In their own words: Why recipients and providers of home care say Congress must act 


October 13, 2021

“My name is Christopher Jorwic. I am 32 and I live in Elmhurst, Illinois, and I have autism…First, allow me to say that I am lucky to have Medicaid HCBS in a state that has a 20,000-person waiting list. Nobody should be without the support they need. To me, these supports are my lifeboat. It pays for workers to get me out of my house and therapies to get me out of my head. I go with staff to volunteer, to be out in the community, and some staff to help me with my communication. Obviously, I do not use my voice to speak. But staff help to make sure I can express my needs and wants. 

“I worry about those who do not have people in their life who understand that every behavior is a form of communication. Where do they go? I have been through very dark times when I almost gave up, but the services I need were there so I can make progress, communicate, and be the independent man, uncle, and advocate that I want to be. Medicaid HCBS matters because it is a lifeline to people like me. We must make sure it is available to anybody who needs it, and we must support the workers who make it all possible.” 

Christopher’s story – read aloud by his sister, Nicole Jorwic, Senior Executive Officer of State Advocacy and Public Policy for the Arc of America – was one of about 2,500 stories shared last week during a 24-hour vigil on the grounds of the U.S. Capitol. Advocates organized the vigil to push for historic, once-in a-generation federal funding for home and community-based services (HCBS). President Biden initially proposed an infusion of $400 billion to provide home care for more Americans, including older Americans and people with disabilities, and to substantially increase the pay for workers who provide attendant services.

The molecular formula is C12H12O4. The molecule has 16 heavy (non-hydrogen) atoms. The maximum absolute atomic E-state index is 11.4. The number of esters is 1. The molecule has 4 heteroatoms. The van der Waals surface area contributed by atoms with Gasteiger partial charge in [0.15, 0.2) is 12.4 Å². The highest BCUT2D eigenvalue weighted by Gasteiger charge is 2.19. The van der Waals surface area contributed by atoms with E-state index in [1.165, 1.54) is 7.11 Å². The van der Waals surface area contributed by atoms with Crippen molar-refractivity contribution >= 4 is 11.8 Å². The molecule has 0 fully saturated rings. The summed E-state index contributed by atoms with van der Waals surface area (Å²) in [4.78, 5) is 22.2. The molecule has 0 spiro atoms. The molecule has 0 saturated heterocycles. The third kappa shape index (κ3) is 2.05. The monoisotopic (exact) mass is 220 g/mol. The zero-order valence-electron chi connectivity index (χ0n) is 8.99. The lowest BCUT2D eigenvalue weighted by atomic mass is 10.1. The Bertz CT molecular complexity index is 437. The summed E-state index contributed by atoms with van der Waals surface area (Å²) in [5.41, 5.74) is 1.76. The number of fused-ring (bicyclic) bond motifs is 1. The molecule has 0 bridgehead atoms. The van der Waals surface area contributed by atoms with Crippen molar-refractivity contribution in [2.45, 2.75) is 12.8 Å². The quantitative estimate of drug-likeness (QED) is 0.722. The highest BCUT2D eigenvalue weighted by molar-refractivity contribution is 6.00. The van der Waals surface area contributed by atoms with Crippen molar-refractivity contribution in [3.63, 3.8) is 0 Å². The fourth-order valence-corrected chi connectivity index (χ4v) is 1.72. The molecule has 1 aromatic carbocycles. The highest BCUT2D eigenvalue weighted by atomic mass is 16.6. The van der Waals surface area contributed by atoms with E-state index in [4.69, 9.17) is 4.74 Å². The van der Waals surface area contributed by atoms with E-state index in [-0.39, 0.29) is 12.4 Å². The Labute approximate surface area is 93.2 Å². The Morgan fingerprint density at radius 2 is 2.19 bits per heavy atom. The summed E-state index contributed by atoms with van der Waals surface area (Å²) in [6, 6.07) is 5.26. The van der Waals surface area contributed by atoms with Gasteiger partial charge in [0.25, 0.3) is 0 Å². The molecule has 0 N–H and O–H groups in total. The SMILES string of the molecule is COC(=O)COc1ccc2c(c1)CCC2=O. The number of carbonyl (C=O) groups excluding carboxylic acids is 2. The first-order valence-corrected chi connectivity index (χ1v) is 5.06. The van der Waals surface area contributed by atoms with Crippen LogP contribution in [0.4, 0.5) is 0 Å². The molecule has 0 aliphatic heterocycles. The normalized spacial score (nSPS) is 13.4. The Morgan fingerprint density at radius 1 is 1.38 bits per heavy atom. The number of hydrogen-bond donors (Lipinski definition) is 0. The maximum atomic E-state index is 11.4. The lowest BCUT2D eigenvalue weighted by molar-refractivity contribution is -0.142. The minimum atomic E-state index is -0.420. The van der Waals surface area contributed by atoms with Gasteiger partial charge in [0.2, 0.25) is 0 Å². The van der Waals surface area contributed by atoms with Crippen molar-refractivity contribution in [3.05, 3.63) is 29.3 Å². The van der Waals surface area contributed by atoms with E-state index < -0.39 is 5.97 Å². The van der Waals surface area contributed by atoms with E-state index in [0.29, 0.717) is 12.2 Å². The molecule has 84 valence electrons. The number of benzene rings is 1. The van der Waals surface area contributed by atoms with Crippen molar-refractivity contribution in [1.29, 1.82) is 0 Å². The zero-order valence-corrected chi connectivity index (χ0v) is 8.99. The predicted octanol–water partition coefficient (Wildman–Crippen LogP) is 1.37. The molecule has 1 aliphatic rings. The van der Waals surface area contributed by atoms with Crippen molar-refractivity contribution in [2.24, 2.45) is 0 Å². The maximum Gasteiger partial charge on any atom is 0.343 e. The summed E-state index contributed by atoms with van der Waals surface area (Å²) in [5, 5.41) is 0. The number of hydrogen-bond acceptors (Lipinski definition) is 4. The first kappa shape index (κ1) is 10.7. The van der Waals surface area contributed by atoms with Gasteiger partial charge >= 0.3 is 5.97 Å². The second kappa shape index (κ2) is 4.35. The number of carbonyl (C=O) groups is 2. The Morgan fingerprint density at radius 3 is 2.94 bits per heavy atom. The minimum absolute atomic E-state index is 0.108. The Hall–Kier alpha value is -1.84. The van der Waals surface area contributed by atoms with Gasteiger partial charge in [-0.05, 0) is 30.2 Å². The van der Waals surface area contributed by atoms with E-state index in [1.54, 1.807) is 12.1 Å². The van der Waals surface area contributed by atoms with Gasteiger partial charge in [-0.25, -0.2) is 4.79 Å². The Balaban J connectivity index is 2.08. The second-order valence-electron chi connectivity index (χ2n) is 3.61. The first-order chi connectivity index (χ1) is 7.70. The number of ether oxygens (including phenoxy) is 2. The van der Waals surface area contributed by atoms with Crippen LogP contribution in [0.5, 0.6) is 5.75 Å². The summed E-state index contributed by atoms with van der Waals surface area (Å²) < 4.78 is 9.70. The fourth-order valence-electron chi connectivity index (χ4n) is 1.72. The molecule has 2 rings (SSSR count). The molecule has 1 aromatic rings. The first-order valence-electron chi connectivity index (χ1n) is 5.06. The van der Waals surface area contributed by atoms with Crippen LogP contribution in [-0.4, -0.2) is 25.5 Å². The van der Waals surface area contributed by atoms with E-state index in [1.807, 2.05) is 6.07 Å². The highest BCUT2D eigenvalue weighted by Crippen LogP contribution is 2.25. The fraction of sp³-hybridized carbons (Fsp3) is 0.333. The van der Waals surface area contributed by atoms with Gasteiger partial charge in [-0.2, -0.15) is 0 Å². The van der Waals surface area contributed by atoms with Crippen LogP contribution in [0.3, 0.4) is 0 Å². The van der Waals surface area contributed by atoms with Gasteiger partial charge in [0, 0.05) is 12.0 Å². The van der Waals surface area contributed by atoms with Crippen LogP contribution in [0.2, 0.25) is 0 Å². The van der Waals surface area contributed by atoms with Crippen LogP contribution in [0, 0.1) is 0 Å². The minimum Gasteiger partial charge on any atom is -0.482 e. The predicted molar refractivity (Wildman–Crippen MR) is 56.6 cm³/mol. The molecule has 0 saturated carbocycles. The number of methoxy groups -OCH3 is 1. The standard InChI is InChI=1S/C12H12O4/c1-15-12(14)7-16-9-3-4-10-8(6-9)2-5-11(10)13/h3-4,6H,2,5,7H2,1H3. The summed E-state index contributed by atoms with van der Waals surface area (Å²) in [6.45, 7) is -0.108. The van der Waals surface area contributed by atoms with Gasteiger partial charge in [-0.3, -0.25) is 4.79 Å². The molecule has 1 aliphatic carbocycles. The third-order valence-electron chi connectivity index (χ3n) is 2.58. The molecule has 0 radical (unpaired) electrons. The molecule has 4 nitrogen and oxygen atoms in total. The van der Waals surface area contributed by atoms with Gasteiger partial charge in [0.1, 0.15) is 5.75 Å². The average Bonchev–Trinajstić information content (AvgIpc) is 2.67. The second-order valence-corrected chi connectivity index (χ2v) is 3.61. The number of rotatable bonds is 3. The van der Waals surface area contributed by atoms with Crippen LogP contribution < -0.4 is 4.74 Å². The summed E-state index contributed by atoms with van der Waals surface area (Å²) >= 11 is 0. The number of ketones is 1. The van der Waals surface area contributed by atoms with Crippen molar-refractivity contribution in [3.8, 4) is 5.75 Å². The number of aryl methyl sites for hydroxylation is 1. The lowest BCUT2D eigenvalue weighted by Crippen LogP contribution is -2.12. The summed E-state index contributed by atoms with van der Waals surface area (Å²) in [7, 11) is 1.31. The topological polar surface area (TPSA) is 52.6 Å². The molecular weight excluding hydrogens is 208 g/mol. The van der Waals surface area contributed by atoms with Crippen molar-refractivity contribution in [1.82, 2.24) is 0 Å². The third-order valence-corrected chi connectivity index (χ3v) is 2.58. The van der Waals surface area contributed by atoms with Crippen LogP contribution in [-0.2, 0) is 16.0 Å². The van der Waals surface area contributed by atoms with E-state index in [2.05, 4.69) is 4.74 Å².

A House version of Biden’s Build Back Better plan whittled the $400 billion request down to $190 billion. Advocates gathered to demand that those funds be included in the final version of the legislation – with some demanding that the full $400 billion be restored. 

“We have been out here for almost 24 hours, hoping that Congress will listen, and act on advancing home and community-based services for a better deal for people with disabilities, our families, and workers,” said Maria Town, President and CEO of the American Association of People with Disabilities.

Sen. Bob Casey (D-PA), a staunch advocate of Home and Community-Based Services, speaks at “Care Can’t Wait,” a 24-hour vigil. (Photo by Nicolai Haddal.)

 Among those who spoke at the vigil was Sen. Bob Casey (D-PA), a leading advocate for HCBS in Congress. He shared the story of “K,” a constituent in Pennsylvania: 

“Home and community-based services matters because it’s allowed my brother to experience a life people with disabilities usually don’t get to have. My brother is able to live with me and I’ve been able to be his caregiver because of his PFDS waiver allowing him to have as full a life as possible. People with disabilities are people too! I shouldn’t have to say that. But the way people dehumanize people who have a disability and their caregivers is even more a reason why HCBS supports and waivers should be expanded, equitably available, and equitably funded so that my brother can have the life he desires despite his disability and so I can too, despite my caregiving responsibility.”

Many advocates who shared stories described HCBS as the one thing that prevents some older Americans and people with disabilities from being forced into institutions. Natalie Kean, Senior Staff Attorney for Justice in Aging, shared the story of Crystal McGee, a 74-year-old Chicago woman with multiple disabilities. McGee is able to live on her own, despite the fact she has no family members nearby, because of HCBS. Her story: 

“Having a home caregiver has made it possible for me to live independently and not have to live in a nursing home, assisted living facility or with family. She takes care of my life-sustaining duties, including weekly cleaning, laundry, and taking me grocery shopping. She gets my mail and any packages delivered to the main lobby area. She accompanies me to my doctors’ appointments and picks up my prescriptions…I had cataract surgery twice earlier this year and she accompanied me both times. My caregiver stayed in direct contact with my immediate family members from the time we reached the hospital to getting me home and settled in bed. This allowed me to focus on healing and not on logistics or phone calls all day. This also put my family at ease, knowing that I was not alone, that I was well-taken care of, while keeping them abreast of what was going on…I want to stay at home, living on my own, and my caregiver is the primary reason this is possible.”